It’s not just the pollinators: Promoting a balanced ecosystem

Tue, 04/30/2019 - 4:45pm

We know that the number and diversity of insects is decreasing.  And we know we’re to blame – at least in part.  Although we can’t change the world, we do have influence on our little piece of the world: our yards, fields and woods.

The energy of any ecosystem starts with the sun.  Animals have no way of directly harnessing the sun’s energy to convert it to food.  Only plants have chlorophyll, and only they can use the sun’s energy to turn carbon dioxide and water into carbohydrates.  If we’re going to create or maintain a healthy ecosystem, it must start with the plants.  But not any plant will do.  Plant nurseries are fond of selling us pest-free plants.  But what does that mean?  Generally, the plant is pest-free because it is foreign, exotic, and our native insects can’t eat it.  One might argue that it has wonderful flowers, like butterfly bushes (Buddleia sp.), that attract lots of insects.  True enough, but only a minority of insects are pollinators, and, if we want to support a diverse ecosystem, we need plants that insects can also eat.  Those herbivorous insects, in turn, provide food for the birds and other wild animals that we cherish.

Here’s an example.  Ginkgo biloba is a popular ornamental tree that originated from two small areas of China.  How many caterpillars in Maine can use it has a host plant?  You guessed it: zero.  Most herbivores feed only on a single species of plant or on a small group of related plants.  Why?  Because most plants have evolved to produce a host of toxic compounds to limit damage from herbivores.  Herbivores, in turn, have evolved resistance to specific compounds and even use these compounds for their own defense.  Take, for example, the monarch caterpillar that feeds on milkweeds.  Milkweeds contain cardiac glycosides that are lethal to most insects.  A few herbivores, such as monarch caterpillars, can tolerate and ingest the glycosides, which make them unpalatable or toxic to many potential predators.  Getting back to trees, the following table illustrates the number of caterpillar species in the Northeast that feed on different genera of native trees:


Data from


You might wonder how, if native trees have so many “pests”, they are able to survive?  These herbivorous pests have their own predators that control their populations.  In fact, the populations of each native plant and animal in our backyard ecosystem is limited by the species around it.

If we want a robust, healthy ecosystem, we need to start with native plants with which our native insects have co-evolved.  Exotic plants may be “pest-free”, but they are ecological wastelands.  We need to serve up the buffet of native plants on which our insect-friends feast.

Close to where I live is a perfectly manicured lawn.  Nary a dandelion to be seen in the spring.  I shudder to think of the herbicides and insecticides used to maintain that lawn.  And how much of that chemical soup ends up in nearby streams and eventually in our rivers, lakes and oceans? 

Several years ago, a friend asked me to do an informal survey of the insects around his house on Appleton Ridge.  There were zero insects on the shrubs that should have been covered in them.  I asked him whether he recently used an insecticide on his property.  He proudly stated that he never does.  And then he remembered that the previous week the blueberry field that abuts his property was sprayed.  Should we be surprised that the worldwide population of insects has plummeted?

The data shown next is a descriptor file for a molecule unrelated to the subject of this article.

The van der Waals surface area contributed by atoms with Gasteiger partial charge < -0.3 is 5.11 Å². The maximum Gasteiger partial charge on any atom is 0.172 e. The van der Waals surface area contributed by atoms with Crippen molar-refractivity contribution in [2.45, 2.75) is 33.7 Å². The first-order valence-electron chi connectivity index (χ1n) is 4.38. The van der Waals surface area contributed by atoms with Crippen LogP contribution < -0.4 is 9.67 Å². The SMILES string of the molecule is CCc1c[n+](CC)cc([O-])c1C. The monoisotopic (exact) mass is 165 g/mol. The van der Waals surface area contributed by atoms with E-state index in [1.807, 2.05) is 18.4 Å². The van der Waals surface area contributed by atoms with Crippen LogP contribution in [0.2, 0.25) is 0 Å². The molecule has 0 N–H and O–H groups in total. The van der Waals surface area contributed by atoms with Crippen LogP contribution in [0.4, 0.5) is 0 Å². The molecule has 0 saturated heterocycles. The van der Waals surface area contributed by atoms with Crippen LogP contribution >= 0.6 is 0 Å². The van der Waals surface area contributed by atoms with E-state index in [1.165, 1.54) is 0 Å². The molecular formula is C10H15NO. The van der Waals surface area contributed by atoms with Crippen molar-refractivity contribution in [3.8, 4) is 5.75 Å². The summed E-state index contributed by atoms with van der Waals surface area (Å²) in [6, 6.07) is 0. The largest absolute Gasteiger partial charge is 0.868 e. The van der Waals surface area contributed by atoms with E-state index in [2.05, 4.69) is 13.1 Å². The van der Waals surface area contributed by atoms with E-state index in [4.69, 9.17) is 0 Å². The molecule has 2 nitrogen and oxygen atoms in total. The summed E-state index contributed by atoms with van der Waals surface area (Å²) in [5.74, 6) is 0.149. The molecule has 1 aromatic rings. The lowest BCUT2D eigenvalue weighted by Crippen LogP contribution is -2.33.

Fields in Maine are an unnatural treasure.  Why?  Because any field if left to its own devices will rapidly become a forest.  We need to mow, bush-hog or prune out the trees in the field in order to maintain it.  On the other hand, fields, especially those surrounded by forests, are a mecca of insect diversity.  It’s worth maintaining them.   My backyard is a one-acre field that the previous owner bush-hogged every fall.  Now, each fall I spend a couple of hours cutting out the native trees and invasive plants, such as multiflora rose (Rosa multiflora) and glossy buckthorn (Rhamnus frangula).  It gets easier every year.  The reason that I do it by hand is that I want the native shrubs such as arrowwood (Viburnum dentatum), wild raisin (Viburnum cassinoides) and winterberry (Ilex verticillata) to grow.  I have photographed over 300 species of moths in our backyard, a testament to the diversity of species that inhabit the field. 

Our local Land Trust (Coastal Mountains Land Trust) maintains several large fields that used to be mowed whenever was convenient for the mower.  Now, wherever possible, one-third of each field is mowed once every three years.  The mowing is done in late October, which allows the insects to complete their life cycles.  It also avoids the person mowing being attacked by yellow jackets whose hive had just been run over.  

Of course, everything we do to our surroundings has consequences.  My field has become a haven for wild raspberries, because their second-year canes have a head-start on the wildflowers that start fresh every year.  The wild raspberries don’t produce much fruit, but they have attracted a bumper crop of raspberry cane borers (Oberea bimaculata), a beetle that girdles the tips of first-year canes.  When I planted a 20-foot row of cultivated raspberries in the middle of our lawn, the cane borers thanked me for the lush new crop of juicy canes.  Fortunately, there are enough raspberry plants to share with everyone but the Japanese beetles!

Hopefully, these thoughts will convince you of what you’ve heard many times before:  plant native, avoid chemicals and cherish the insects as your friends.

Roger Rittmaster, M.D., lives in Camden